Twitter is usually described as a social network or a microblogging service that evolved from the simple concept of group text messaging. But the company's mission has crystallized after about four years, and social networking and discussion are no longer central to the value proposition.

Instead, Twitter is increasingly about news, content and information in an easily-digestible format. By delivering real-time updates curated by individuals and publishers of your choosing, Twitter ended up in the same space as RSS readers and social bookmarking sites like Del.icio.us. And people liked Twitter better.

Content is proliferating on the Web in so many formats that it seems like anyone who tries to keep up with it all is going to be snowed under. There are many tools to organize the madness. Facebook is home for much of the content that people share directly with their peers. You can also get your daily Web content from email, news web sites, link aggregators, browser bookmarks, a custom start page, RSS readers and other feeds.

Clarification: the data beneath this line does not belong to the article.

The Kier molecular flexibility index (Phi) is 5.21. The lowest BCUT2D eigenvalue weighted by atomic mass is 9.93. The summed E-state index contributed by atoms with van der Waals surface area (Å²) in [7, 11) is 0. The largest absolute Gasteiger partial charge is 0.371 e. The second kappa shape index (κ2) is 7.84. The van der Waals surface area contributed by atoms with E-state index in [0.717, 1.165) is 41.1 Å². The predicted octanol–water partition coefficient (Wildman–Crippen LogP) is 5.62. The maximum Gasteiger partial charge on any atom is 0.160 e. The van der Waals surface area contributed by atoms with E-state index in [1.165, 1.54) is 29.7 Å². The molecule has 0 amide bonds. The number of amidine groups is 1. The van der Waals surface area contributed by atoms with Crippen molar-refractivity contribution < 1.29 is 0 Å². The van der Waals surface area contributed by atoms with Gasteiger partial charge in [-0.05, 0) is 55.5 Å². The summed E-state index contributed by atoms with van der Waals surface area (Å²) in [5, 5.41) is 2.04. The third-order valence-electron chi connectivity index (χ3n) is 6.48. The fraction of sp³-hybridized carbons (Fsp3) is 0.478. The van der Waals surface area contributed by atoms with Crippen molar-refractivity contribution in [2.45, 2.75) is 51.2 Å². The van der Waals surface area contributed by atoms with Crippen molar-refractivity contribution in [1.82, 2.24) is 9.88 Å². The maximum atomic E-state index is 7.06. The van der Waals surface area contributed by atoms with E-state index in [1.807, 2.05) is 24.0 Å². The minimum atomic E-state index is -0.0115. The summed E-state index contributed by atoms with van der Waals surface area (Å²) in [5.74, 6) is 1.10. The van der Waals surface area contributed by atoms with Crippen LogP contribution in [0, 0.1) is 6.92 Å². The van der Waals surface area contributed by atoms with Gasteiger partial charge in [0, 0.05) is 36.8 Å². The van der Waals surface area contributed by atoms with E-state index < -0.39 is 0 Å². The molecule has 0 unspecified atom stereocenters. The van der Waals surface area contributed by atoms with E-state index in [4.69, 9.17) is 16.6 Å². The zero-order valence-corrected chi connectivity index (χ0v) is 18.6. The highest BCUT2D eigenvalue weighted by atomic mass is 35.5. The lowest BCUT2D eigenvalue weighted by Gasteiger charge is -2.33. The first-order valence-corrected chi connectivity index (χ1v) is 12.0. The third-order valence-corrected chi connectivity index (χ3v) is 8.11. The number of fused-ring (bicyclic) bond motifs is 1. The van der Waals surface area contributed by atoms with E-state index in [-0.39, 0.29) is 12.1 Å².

But for many users, Twitter is the best tool for consuming new content on the Web. Twitter made it easy to share a piece of content with the most minimal of enticing descriptions. People started thinking of Twitter as a way to curate the Web. Twitter delivers a wide variety of content from your friends or sources you admire in real-time, optimized to your interests but with an element of randomness. It makes you feel like you're on top of the day's news while letting you discover the latest diversionary memes. You get your vitamins and the sweet stuff.

I was trying to think of a catchy way to describe Twitter's new role. I remember how I explain Twitter to people who had never used it before and protest that they don't have anything to say. You don't have to say anything, I say, just use it like an RSS reader or to find random interesting stuff from people like Kanye West and CNN. Twitter has evolved into a customizable Web reader in addition to being a microblogging platform and a social medium. The new interface at Twitter.com, which includes photos and videos in your stream, will encourage the average Web user to use it this way.

How do you use Twitter?